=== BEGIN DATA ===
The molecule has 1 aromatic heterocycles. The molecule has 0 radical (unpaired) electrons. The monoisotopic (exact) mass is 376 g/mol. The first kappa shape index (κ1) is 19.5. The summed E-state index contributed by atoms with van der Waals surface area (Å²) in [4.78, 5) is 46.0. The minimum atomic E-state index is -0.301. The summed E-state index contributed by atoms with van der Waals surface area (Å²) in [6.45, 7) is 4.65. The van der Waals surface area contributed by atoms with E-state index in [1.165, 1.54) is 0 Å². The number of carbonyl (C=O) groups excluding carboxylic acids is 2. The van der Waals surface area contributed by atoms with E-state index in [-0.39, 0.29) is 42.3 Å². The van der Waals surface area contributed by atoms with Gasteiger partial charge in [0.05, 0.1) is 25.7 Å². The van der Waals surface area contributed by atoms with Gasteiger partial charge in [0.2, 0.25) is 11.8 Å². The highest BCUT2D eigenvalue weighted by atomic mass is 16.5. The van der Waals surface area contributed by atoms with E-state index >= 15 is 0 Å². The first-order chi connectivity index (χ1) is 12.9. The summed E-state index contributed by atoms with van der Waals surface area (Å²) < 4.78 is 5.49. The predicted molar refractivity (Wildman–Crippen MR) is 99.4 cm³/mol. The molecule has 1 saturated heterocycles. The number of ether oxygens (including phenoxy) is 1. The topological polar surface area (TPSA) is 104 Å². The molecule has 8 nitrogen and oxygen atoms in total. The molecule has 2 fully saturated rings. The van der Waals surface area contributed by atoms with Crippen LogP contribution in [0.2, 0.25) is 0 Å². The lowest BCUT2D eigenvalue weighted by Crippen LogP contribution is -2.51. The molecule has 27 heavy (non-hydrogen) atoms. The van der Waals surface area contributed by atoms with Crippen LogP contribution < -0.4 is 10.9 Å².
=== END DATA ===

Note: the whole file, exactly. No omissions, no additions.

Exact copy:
The molecule has 1 aromatic heterocycles. The molecule has 0 radical (unpaired) electrons. The monoisotopic (exact) mass is 376 g/mol. The first kappa shape index (κ1) is 19.5. The summed E-state index contributed by atoms with van der Waals surface area (Å²) in [4.78, 5) is 46.0. The minimum atomic E-state index is -0.301. The summed E-state index contributed by atoms with van der Waals surface area (Å²) in [6.45, 7) is 4.65. The van der Waals surface area contributed by atoms with E-state index in [1.165, 1.54) is 0 Å². The number of carbonyl (C=O) groups excluding carboxylic acids is 2. The van der Waals surface area contributed by atoms with E-state index in [-0.39, 0.29) is 42.3 Å². The van der Waals surface area contributed by atoms with Gasteiger partial charge in [0.05, 0.1) is 25.7 Å². The van der Waals surface area contributed by atoms with Gasteiger partial charge in [0.2, 0.25) is 11.8 Å². The highest BCUT2D eigenvalue weighted by atomic mass is 16.5. The van der Waals surface area contributed by atoms with E-state index >= 15 is 0 Å². The first-order chi connectivity index (χ1) is 12.9. The summed E-state index contributed by atoms with van der Waals surface area (Å²) < 4.78 is 5.49. The predicted molar refractivity (Wildman–Crippen MR) is 99.4 cm³/mol. The molecule has 1 saturated heterocycles. The number of ether oxygens (including phenoxy) is 1. The topological polar surface area (TPSA) is 104 Å². The molecule has 8 nitrogen and oxygen atoms in total. The molecule has 2 fully saturated rings. The van der Waals surface area contributed by atoms with Crippen LogP contribution in [0.2, 0.25) is 0 Å². The lowest BCUT2D eigenvalue weighted by Crippen LogP contribution is -2.51. The molecule has 27 heavy (non-hydrogen) atoms. The van der Waals surface area contributed by atoms with Crippen LogP contribution < -0.4 is 10.9 Å².